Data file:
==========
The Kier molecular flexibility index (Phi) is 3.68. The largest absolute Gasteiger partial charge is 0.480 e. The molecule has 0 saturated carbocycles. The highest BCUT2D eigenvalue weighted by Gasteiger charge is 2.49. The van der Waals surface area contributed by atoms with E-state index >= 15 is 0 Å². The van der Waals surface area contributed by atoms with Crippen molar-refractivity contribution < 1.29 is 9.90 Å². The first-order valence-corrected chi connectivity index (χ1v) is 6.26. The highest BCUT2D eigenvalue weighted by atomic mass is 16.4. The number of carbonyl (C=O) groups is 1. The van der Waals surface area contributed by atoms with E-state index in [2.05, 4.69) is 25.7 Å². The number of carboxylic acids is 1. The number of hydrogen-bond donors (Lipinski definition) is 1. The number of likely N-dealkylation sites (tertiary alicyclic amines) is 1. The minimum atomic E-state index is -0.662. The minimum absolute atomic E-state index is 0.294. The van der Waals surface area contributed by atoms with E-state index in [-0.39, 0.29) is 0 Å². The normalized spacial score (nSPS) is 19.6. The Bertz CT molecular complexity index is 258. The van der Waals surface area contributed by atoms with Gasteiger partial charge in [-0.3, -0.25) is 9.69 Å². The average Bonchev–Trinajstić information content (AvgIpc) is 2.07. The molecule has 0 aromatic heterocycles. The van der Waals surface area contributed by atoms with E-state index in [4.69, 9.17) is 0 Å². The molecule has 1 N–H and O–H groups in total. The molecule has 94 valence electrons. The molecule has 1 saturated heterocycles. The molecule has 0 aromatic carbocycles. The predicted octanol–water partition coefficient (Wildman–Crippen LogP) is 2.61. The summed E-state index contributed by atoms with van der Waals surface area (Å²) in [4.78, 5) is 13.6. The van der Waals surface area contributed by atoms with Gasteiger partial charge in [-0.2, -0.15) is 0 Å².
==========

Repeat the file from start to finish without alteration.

The Kier molecular flexibility index (Phi) is 3.68. The largest absolute Gasteiger partial charge is 0.480 e. The molecule has 0 saturated carbocycles. The highest BCUT2D eigenvalue weighted by Gasteiger charge is 2.49. The van der Waals surface area contributed by atoms with E-state index >= 15 is 0 Å². The van der Waals surface area contributed by atoms with Crippen molar-refractivity contribution < 1.29 is 9.90 Å². The first-order valence-corrected chi connectivity index (χ1v) is 6.26. The highest BCUT2D eigenvalue weighted by atomic mass is 16.4. The number of carbonyl (C=O) groups is 1. The van der Waals surface area contributed by atoms with E-state index in [2.05, 4.69) is 25.7 Å². The number of carboxylic acids is 1. The number of hydrogen-bond donors (Lipinski definition) is 1. The number of likely N-dealkylation sites (tertiary alicyclic amines) is 1. The minimum atomic E-state index is -0.662. The minimum absolute atomic E-state index is 0.294. The van der Waals surface area contributed by atoms with E-state index in [-0.39, 0.29) is 0 Å². The normalized spacial score (nSPS) is 19.6. The Bertz CT molecular complexity index is 258. The van der Waals surface area contributed by atoms with Gasteiger partial charge in [-0.3, -0.25) is 9.69 Å². The average Bonchev–Trinajstić information content (AvgIpc) is 2.07. The molecule has 0 aromatic heterocycles. The van der Waals surface area contributed by atoms with E-state index in [4.69, 9.17) is 0 Å². The molecule has 1 N–H and O–H groups in total. The molecule has 94 valence electrons. The molecule has 1 saturated heterocycles. The molecule has 0 aromatic carbocycles. The predicted octanol–water partition coefficient (Wildman–Crippen LogP) is 2.61. The summed E-state index contributed by atoms with van der Waals surface area (Å²) in [4.78, 5) is 13.6. The van der Waals surface area contributed by atoms with Gasteiger partial charge in [-0.2, -0.15) is 0 Å².